What a great concept!
Social capital’s a fairly common buzzword these days, but I especially like the idea of taking stock of our connections. This notion, of a social portfolio, has been on my mind all week. In our age of near-constant digital connectivity, embracing our tangible community circles seems about as important as ever. I say this as a millennial, who’s blessed to live in a tight-knit town. Yet this value finds equal footing as we age – and the clip where this concept came from brings this idea home.
“Autonomy is most people’s biggest priority. Help is the sunny side of control.”
An audio clip from CBC Canada has been circling the cohousing world this week. The episode focuses on Harbourside Cohousing, in Sooke, British Columbia. On the tip of Vancouver Island, Canada’s second senior-focused cohousing community is rapidly taking shape. After two cohousing-members-to-be, an architect and anthropologist, took an Aging Successfully course with Chuck Durrett in the states, they returned enthused to launch a group. They’ve since then began facilitating their own version of the course, to launch the next wave of senior cohousing groups as their own community breaks ground.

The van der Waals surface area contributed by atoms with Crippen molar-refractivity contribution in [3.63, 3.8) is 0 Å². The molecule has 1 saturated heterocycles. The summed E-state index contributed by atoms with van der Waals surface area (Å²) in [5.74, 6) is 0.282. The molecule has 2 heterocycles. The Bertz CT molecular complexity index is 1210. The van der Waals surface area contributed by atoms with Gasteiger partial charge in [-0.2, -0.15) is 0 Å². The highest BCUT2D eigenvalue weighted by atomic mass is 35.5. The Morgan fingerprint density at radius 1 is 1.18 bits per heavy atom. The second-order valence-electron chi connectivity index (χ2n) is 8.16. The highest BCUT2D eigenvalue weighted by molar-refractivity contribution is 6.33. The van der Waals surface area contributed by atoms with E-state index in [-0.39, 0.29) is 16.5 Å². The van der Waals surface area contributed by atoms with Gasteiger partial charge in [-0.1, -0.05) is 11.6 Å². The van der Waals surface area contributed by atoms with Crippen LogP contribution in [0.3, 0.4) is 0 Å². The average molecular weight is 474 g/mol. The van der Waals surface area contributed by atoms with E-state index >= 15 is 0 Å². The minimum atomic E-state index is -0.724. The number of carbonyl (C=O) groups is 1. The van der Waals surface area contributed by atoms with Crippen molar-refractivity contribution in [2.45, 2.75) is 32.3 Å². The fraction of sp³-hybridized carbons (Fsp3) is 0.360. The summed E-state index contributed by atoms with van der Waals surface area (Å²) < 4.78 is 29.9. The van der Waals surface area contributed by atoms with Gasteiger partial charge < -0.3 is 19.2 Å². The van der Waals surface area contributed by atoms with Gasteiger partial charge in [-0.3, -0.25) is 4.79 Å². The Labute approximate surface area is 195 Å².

Part of an interview for a documentary titled My Last Big Adventure, the clip below is peppered with members’ insights on aging well and community building. Definitely worth listening and sharing.
A few of my favorite gems from the community’s future-residents:
“We’re trying to revolutionize what it means to grow old!”
“I think you have to train for old age…if you don’t, it takes you by surprise.”
“Isn’t life a social experiment? This is a strategy for flourishing for the rest of our days. By living small, sharing and staying active and connected.”
“It’s easy to examine our finances. How many of us really look at our social portfolio?”
“This is probably my last big adventure, and I intend to enjoy it.”
Listen to the CBC Radio audio clip here: BC Seniors build a new way to age in place.